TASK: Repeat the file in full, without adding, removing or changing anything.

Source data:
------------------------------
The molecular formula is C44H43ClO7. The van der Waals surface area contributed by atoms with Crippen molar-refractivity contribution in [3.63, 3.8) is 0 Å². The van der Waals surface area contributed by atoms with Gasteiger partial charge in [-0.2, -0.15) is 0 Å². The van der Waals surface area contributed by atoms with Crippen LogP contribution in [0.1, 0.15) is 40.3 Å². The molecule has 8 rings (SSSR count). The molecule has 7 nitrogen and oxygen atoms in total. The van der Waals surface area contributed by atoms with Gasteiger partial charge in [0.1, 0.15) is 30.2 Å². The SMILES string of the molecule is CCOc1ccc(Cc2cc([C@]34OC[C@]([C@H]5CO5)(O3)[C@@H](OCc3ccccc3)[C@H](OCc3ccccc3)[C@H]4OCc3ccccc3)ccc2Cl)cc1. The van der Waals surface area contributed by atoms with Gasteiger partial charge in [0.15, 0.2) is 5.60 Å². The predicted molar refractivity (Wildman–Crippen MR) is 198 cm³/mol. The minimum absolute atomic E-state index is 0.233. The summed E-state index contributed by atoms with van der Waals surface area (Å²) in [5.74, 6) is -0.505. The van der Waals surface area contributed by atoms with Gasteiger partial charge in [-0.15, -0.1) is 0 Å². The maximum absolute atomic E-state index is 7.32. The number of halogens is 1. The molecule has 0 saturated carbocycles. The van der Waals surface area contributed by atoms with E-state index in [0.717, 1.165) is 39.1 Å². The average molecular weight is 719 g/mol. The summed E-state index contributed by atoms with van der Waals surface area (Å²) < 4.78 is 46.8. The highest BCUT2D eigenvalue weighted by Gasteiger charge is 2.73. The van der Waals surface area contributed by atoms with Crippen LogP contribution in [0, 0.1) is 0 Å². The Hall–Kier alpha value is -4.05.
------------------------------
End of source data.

The molecular formula is C44H43ClO7. The van der Waals surface area contributed by atoms with Crippen molar-refractivity contribution in [3.63, 3.8) is 0 Å². The van der Waals surface area contributed by atoms with Gasteiger partial charge in [-0.2, -0.15) is 0 Å². The van der Waals surface area contributed by atoms with Crippen LogP contribution in [0.1, 0.15) is 40.3 Å². The molecule has 8 rings (SSSR count). The molecule has 7 nitrogen and oxygen atoms in total. The van der Waals surface area contributed by atoms with Gasteiger partial charge in [0.1, 0.15) is 30.2 Å². The SMILES string of the molecule is CCOc1ccc(Cc2cc([C@]34OC[C@]([C@H]5CO5)(O3)[C@@H](OCc3ccccc3)[C@H](OCc3ccccc3)[C@H]4OCc3ccccc3)ccc2Cl)cc1. The van der Waals surface area contributed by atoms with Gasteiger partial charge in [0.15, 0.2) is 5.60 Å². The predicted molar refractivity (Wildman–Crippen MR) is 198 cm³/mol. The minimum absolute atomic E-state index is 0.233. The summed E-state index contributed by atoms with van der Waals surface area (Å²) in [5.74, 6) is -0.505. The van der Waals surface area contributed by atoms with Gasteiger partial charge in [-0.15, -0.1) is 0 Å². The maximum absolute atomic E-state index is 7.32. The number of halogens is 1. The molecule has 0 saturated carbocycles. The van der Waals surface area contributed by atoms with E-state index in [0.717, 1.165) is 39.1 Å². The average molecular weight is 719 g/mol. The summed E-state index contributed by atoms with van der Waals surface area (Å²) < 4.78 is 46.8. The highest BCUT2D eigenvalue weighted by Gasteiger charge is 2.73. The van der Waals surface area contributed by atoms with Crippen LogP contribution in [0, 0.1) is 0 Å². The Hall–Kier alpha value is -4.05.